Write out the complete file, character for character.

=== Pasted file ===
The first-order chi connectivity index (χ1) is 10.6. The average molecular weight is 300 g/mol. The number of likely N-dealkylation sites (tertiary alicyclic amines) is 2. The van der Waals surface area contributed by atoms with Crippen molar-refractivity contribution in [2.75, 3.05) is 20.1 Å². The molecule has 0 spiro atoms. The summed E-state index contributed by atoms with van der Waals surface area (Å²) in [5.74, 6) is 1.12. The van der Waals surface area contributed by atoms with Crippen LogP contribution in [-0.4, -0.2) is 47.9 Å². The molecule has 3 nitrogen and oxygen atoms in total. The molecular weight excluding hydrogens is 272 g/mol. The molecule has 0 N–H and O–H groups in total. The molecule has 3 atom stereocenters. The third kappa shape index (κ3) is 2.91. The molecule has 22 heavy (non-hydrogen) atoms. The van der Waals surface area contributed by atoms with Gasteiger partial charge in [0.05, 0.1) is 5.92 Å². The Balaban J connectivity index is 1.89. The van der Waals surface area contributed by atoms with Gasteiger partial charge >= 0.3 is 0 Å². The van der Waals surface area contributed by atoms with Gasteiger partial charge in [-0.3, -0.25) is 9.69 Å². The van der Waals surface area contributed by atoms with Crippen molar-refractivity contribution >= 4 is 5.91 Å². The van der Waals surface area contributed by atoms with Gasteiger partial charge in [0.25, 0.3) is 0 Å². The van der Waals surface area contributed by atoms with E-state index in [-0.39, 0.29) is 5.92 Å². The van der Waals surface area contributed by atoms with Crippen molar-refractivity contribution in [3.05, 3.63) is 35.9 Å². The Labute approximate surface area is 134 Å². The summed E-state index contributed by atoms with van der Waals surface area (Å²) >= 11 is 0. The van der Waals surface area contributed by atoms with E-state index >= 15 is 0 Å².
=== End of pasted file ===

The first-order chi connectivity index (χ1) is 10.6. The average molecular weight is 300 g/mol. The number of likely N-dealkylation sites (tertiary alicyclic amines) is 2. The van der Waals surface area contributed by atoms with Crippen molar-refractivity contribution in [2.75, 3.05) is 20.1 Å². The molecule has 0 spiro atoms. The summed E-state index contributed by atoms with van der Waals surface area (Å²) in [5.74, 6) is 1.12. The van der Waals surface area contributed by atoms with Crippen LogP contribution in [-0.4, -0.2) is 47.9 Å². The molecule has 3 nitrogen and oxygen atoms in total. The molecular weight excluding hydrogens is 272 g/mol. The molecule has 0 N–H and O–H groups in total. The molecule has 3 atom stereocenters. The third kappa shape index (κ3) is 2.91. The molecule has 22 heavy (non-hydrogen) atoms. The van der Waals surface area contributed by atoms with Gasteiger partial charge in [0.05, 0.1) is 5.92 Å². The Balaban J connectivity index is 1.89. The van der Waals surface area contributed by atoms with Gasteiger partial charge >= 0.3 is 0 Å². The van der Waals surface area contributed by atoms with Gasteiger partial charge in [-0.3, -0.25) is 9.69 Å². The van der Waals surface area contributed by atoms with Crippen molar-refractivity contribution >= 4 is 5.91 Å². The van der Waals surface area contributed by atoms with Gasteiger partial charge in [0.25, 0.3) is 0 Å². The van der Waals surface area contributed by atoms with E-state index in [-0.39, 0.29) is 5.92 Å². The van der Waals surface area contributed by atoms with Crippen molar-refractivity contribution in [3.05, 3.63) is 35.9 Å². The Labute approximate surface area is 134 Å². The summed E-state index contributed by atoms with van der Waals surface area (Å²) >= 11 is 0. The van der Waals surface area contributed by atoms with E-state index >= 15 is 0 Å².